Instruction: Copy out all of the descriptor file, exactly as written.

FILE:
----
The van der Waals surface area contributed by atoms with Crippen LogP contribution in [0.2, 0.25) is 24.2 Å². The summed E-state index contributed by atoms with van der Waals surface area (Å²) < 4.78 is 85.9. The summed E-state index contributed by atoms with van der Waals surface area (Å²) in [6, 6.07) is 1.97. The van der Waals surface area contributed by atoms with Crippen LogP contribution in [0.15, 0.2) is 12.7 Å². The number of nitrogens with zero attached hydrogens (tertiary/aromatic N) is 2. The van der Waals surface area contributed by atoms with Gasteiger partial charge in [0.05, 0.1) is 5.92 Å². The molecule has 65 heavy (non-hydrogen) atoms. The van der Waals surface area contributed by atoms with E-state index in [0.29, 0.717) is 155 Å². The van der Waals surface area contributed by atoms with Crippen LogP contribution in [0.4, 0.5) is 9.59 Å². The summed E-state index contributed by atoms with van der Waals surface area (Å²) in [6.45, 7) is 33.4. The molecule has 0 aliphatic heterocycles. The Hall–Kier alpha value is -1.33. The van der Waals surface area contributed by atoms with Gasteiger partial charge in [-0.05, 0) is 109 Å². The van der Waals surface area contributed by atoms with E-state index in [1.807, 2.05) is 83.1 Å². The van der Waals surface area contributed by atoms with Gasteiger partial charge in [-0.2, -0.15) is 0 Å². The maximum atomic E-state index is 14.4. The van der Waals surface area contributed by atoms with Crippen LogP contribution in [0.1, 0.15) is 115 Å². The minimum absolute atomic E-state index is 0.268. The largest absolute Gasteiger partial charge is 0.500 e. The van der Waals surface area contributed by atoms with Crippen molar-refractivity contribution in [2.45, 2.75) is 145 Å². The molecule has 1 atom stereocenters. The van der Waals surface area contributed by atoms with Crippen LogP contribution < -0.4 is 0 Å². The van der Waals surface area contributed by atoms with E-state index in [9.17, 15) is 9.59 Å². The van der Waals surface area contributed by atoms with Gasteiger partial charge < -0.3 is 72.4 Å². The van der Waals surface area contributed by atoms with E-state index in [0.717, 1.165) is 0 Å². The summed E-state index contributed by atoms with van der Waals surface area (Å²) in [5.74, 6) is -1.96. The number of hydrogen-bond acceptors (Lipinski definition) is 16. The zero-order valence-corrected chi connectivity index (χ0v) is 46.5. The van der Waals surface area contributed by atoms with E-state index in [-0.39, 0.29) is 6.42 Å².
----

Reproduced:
The van der Waals surface area contributed by atoms with Crippen LogP contribution in [0.2, 0.25) is 24.2 Å². The summed E-state index contributed by atoms with van der Waals surface area (Å²) < 4.78 is 85.9. The summed E-state index contributed by atoms with van der Waals surface area (Å²) in [6, 6.07) is 1.97. The van der Waals surface area contributed by atoms with Crippen LogP contribution in [0.15, 0.2) is 12.7 Å². The number of nitrogens with zero attached hydrogens (tertiary/aromatic N) is 2. The van der Waals surface area contributed by atoms with Gasteiger partial charge in [0.05, 0.1) is 5.92 Å². The molecule has 65 heavy (non-hydrogen) atoms. The van der Waals surface area contributed by atoms with E-state index in [0.29, 0.717) is 155 Å². The van der Waals surface area contributed by atoms with Crippen LogP contribution in [0.4, 0.5) is 9.59 Å². The summed E-state index contributed by atoms with van der Waals surface area (Å²) in [6.45, 7) is 33.4. The molecule has 0 aliphatic heterocycles. The Hall–Kier alpha value is -1.33. The van der Waals surface area contributed by atoms with Gasteiger partial charge in [-0.05, 0) is 109 Å². The van der Waals surface area contributed by atoms with E-state index in [1.807, 2.05) is 83.1 Å². The van der Waals surface area contributed by atoms with Gasteiger partial charge in [-0.2, -0.15) is 0 Å². The maximum atomic E-state index is 14.4. The van der Waals surface area contributed by atoms with Crippen LogP contribution in [0.1, 0.15) is 115 Å². The minimum absolute atomic E-state index is 0.268. The largest absolute Gasteiger partial charge is 0.500 e. The van der Waals surface area contributed by atoms with Crippen molar-refractivity contribution in [2.45, 2.75) is 145 Å². The molecule has 1 atom stereocenters. The van der Waals surface area contributed by atoms with Crippen LogP contribution < -0.4 is 0 Å². The van der Waals surface area contributed by atoms with E-state index in [9.17, 15) is 9.59 Å². The van der Waals surface area contributed by atoms with Gasteiger partial charge < -0.3 is 72.4 Å². The van der Waals surface area contributed by atoms with E-state index in [0.717, 1.165) is 0 Å². The summed E-state index contributed by atoms with van der Waals surface area (Å²) in [5.74, 6) is -1.96. The number of hydrogen-bond acceptors (Lipinski definition) is 16. The zero-order valence-corrected chi connectivity index (χ0v) is 46.5. The van der Waals surface area contributed by atoms with E-state index in [-0.39, 0.29) is 6.42 Å².